Union gains, such as weekends and the eight-hour workday, were ancient history to millennial workers. In response, Education Austin grew more involved in the social justice issues that younger workers said were important to them, including hosting a series of DACA clinics to help eligible Dreamers apply for work permits and advocating for more equitable recess policies.
These efforts have paid off. "I can't say that we're not still a little gray-haired," Zarifis said. "(But) we see us growing young, like Benjamin Button."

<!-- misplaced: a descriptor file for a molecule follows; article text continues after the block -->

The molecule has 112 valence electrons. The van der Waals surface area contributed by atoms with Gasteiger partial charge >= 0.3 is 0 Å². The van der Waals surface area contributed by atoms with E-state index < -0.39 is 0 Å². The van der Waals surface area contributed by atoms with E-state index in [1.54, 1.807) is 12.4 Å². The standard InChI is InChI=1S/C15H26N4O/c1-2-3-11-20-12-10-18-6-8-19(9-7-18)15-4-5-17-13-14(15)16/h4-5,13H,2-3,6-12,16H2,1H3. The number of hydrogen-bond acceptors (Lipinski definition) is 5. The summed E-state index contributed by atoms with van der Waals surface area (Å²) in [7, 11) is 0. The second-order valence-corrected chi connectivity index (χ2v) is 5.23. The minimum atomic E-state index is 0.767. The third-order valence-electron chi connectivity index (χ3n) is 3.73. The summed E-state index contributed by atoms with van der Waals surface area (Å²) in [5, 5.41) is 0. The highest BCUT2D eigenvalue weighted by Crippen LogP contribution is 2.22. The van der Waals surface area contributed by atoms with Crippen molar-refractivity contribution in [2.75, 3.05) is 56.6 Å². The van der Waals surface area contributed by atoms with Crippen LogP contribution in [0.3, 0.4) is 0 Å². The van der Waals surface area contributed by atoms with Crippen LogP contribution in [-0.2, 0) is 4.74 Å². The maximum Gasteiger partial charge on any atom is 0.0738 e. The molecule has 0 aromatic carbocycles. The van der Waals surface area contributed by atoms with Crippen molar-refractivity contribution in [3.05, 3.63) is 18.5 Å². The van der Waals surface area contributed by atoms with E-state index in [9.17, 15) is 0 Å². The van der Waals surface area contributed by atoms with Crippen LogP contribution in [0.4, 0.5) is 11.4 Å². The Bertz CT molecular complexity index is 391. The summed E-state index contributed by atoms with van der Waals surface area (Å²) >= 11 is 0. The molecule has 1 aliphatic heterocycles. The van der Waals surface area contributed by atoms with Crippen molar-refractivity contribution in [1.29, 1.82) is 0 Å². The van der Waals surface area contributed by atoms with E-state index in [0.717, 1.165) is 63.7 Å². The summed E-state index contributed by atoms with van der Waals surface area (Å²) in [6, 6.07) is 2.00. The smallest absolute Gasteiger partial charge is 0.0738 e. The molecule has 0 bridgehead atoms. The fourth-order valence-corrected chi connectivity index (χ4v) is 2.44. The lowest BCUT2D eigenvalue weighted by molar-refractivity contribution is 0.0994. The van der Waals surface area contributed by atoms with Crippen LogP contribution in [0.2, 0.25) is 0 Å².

Austin EMS Association President Selena Xie has also noticed a slight attitude change among incoming members. "There is excitement about the identity of being in a union rather than grilling us over the specific benefits being in the Association has," she wrote in an email to Austonia.
Recent worker movements in Austin have focused on social justice issues in addition to wage increases and workplace conditions.
The United Front of Juice Crews, a group of JuiceLand workers who organized earlier this month, have called on the Austin-based company to acknowledge allegations of racism, sexism and sexual harassment. "Management has continuously refused to acknowledge their role in upholding a racist and sexist structure," the group's media team wrote in a statement shared with Austonia. JuiceLand leadership disputes these allegations.